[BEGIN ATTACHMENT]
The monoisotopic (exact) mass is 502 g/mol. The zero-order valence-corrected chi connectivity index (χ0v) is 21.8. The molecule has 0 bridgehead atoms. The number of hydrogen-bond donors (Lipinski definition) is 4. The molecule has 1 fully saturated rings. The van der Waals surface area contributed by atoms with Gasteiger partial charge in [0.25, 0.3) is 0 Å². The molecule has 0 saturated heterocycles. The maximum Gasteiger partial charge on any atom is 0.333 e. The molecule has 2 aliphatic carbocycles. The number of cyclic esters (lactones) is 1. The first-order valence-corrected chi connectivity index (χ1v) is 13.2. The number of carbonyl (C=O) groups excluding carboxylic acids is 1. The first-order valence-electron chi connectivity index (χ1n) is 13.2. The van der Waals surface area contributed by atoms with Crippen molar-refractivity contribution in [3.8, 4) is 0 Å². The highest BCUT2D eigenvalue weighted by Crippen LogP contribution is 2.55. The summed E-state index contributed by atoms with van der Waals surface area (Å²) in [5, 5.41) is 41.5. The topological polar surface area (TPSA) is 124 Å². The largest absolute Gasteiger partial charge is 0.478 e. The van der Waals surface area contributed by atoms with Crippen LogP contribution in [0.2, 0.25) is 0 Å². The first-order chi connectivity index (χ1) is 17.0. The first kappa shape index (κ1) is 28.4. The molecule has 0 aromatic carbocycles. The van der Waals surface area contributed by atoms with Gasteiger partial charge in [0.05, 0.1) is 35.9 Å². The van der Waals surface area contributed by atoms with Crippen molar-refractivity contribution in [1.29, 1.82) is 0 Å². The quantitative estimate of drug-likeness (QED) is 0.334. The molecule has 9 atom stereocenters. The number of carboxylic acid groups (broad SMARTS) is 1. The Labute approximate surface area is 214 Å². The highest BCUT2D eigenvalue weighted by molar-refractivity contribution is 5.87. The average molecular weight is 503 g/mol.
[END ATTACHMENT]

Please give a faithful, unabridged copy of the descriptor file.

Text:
The monoisotopic (exact) mass is 502 g/mol. The zero-order valence-corrected chi connectivity index (χ0v) is 21.8. The molecule has 0 bridgehead atoms. The number of hydrogen-bond donors (Lipinski definition) is 4. The molecule has 1 fully saturated rings. The van der Waals surface area contributed by atoms with Gasteiger partial charge in [0.25, 0.3) is 0 Å². The molecule has 0 saturated heterocycles. The maximum Gasteiger partial charge on any atom is 0.333 e. The molecule has 2 aliphatic carbocycles. The number of cyclic esters (lactones) is 1. The first-order valence-corrected chi connectivity index (χ1v) is 13.2. The number of carbonyl (C=O) groups excluding carboxylic acids is 1. The first-order valence-electron chi connectivity index (χ1n) is 13.2. The van der Waals surface area contributed by atoms with Crippen molar-refractivity contribution in [3.8, 4) is 0 Å². The highest BCUT2D eigenvalue weighted by Crippen LogP contribution is 2.55. The summed E-state index contributed by atoms with van der Waals surface area (Å²) in [5, 5.41) is 41.5. The topological polar surface area (TPSA) is 124 Å². The largest absolute Gasteiger partial charge is 0.478 e. The van der Waals surface area contributed by atoms with Crippen LogP contribution in [0.2, 0.25) is 0 Å². The first-order chi connectivity index (χ1) is 17.0. The first kappa shape index (κ1) is 28.4. The molecule has 0 aromatic carbocycles. The van der Waals surface area contributed by atoms with Gasteiger partial charge in [0.05, 0.1) is 35.9 Å². The van der Waals surface area contributed by atoms with Crippen molar-refractivity contribution in [1.29, 1.82) is 0 Å². The quantitative estimate of drug-likeness (QED) is 0.334. The molecule has 9 atom stereocenters. The number of carboxylic acid groups (broad SMARTS) is 1. The Labute approximate surface area is 214 Å². The highest BCUT2D eigenvalue weighted by molar-refractivity contribution is 5.87. The average molecular weight is 503 g/mol.